Here are 10 reasons why your Amazon sales have dropped
We regularly get asked and read on Amazon seller forums from many disgruntled sellers “why have my amazon sales dropped” and ultimately asking what they can do about decreasing sales on the platform. Correspondents tend to give helpful but sometimes conflicting or incorrect info, so we thought we would run through the reasons why sales have dropped starting from the most obvious down to some really obscure reasons we have seen sales drop offs.
Remember ranking on Amazon is all about sales velocity and if Amazon doubts your ability to perform to the same ability as your competitors this will have a huge negative impact on your selling account.
So I will cover all points from most obvious to the most obscure.
1) Natural changes and cost of living increases
The most obvious change is what’s happening in the economy and seasonality, interestingly we see our clients doing year-on-year comparisons for amazon sales, which would be fine however comparing against the covid timeframes means these figures are going to be vastly different, only a handful of our clients saw an uplift on their sales, so be wary of making this comparison.
2) You Pricing is too high or you have buybox competition
Where to find: Pricing > Pricing Health.
This seems obvious but the flipside of the price of living increases and fuel, Brexit, war and other elements means pricing is sensitive and our clients are keen to capitalize on margins right now, however, we have to be mindful of competitors also making the jump, as well as unruly amazon sellers who are not paying VAT or not estimating their fees correctly, remember FBA fees (at the time of writing – July 2022) implemented a 4.3% fuel increase on all FBA shipments which we know a lot of businesses haven’t taken into consideration.
Review your pricing against competitors and beware of pricing your products against Amazon marketplace fair pricing policy, as this will put your listings to inactive or make your buybox inactive.
Buybox competition goes hand in hand with pricing. Even though it’s a myth that losing the buybox to a competitor on your product listing is just price focused, it’s a key component and you must be clear on any retailer or wholesaler that is also selling your product.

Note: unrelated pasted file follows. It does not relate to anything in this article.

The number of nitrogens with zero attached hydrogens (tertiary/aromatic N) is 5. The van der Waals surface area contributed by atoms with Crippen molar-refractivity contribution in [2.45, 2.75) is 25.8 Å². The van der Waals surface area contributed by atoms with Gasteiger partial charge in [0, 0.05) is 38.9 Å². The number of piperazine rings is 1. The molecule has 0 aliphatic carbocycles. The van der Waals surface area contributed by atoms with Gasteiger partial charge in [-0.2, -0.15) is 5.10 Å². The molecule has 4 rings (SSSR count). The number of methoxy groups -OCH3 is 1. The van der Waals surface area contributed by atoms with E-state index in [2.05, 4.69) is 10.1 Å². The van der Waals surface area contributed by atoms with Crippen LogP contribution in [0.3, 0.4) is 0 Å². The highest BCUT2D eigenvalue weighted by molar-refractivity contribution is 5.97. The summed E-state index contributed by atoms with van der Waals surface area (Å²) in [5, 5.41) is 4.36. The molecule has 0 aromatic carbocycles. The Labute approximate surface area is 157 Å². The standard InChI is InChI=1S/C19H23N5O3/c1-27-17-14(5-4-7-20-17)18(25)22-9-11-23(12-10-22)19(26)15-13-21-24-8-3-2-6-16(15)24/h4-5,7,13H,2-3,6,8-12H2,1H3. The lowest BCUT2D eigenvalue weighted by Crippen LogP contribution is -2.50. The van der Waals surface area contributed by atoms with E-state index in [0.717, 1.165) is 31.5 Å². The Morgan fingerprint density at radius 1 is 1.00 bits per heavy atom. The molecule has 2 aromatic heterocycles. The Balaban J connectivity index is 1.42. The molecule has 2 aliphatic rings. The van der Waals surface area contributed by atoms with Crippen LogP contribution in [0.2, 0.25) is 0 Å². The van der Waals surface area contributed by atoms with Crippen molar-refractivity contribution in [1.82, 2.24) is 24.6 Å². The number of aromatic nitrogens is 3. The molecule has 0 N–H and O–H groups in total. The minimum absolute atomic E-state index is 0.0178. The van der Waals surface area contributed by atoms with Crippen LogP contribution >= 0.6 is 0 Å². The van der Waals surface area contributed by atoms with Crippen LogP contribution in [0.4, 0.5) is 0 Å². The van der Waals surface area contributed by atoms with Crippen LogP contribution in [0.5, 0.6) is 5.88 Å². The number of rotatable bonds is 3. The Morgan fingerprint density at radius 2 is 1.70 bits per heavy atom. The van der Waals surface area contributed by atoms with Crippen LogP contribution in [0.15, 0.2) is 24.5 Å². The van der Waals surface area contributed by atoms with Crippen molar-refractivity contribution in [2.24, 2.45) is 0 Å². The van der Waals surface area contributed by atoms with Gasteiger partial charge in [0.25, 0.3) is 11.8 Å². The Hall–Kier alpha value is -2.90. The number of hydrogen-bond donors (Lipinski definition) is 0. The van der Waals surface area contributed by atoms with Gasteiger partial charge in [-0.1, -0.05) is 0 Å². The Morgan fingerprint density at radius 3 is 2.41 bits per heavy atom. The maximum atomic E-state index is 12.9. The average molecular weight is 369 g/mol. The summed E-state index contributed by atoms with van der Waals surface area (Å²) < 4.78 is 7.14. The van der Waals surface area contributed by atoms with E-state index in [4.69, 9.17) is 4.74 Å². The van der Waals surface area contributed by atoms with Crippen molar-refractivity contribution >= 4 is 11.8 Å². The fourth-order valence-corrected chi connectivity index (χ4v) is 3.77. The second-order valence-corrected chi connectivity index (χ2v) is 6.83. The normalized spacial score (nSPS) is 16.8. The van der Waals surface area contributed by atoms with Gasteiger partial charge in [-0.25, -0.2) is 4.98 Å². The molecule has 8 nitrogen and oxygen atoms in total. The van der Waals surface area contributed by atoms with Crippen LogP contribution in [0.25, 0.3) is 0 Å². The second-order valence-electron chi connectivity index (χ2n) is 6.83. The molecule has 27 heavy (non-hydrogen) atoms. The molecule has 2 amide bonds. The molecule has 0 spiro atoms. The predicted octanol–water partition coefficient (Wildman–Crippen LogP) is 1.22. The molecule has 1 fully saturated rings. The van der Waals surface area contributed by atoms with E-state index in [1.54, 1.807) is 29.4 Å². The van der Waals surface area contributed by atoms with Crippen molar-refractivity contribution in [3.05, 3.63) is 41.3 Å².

The simplest way to do this is to review your reports > business reports > detail page sales and traffic and review the “featured offer” metric. If this metric is less than 85 – 90% its likely another business is attracting the buybox. Review their offer and metrics. Remember its not just about price, look at their fulfilment method (whether they are using FBA or not) as well as their seller review score.
Remember to report a violation if you are convinced this product is a fake.
3) You are occasionally running out of stock
Where to find: inventory > inventory planning
Being out of stock on Amazon is an ugly situation. Amazon depends on sales velocity for you to rank, if you are regularly going out of stock this will take an impact on your rankings keep a close eye on your inventory health and crucially if your utilising FBA make sure your IPI score is high and your stock churn rates remain healthy.
4) A shift in your customer reviews
Where to find: Brands > Brand reviews (Brand registered businesses only), Performance > voice of the customer
You may have steadily built some great reviews using Amazon vine or good solid customer feedback from selling your products with a strong history but have you reviewed your recent review scores?
Remember to use reviews to pivot against your product listing and make any needed customer experience improvements – for example if your getting issues with damaged items, review packaging improvements or start to use carton packed items into Amazon FBA.
5) A shift in your Amazon seller reviews (DSR)
Where to find: Performance > Feedback
Many Amazon sellers do not realise that other metrics inside your Amazon account reflect on ranking losses meaning all that beautiful work on your product listings become redundant. If you have any percentage of neutral or negative feedback in the last 30 – 90 days its likely this will reduce your buybox chances if your competing with other sellers because Amazon will rank better a business with higher customer expectations, or if you’re the only buybox owner of a product you may see ranking drops here.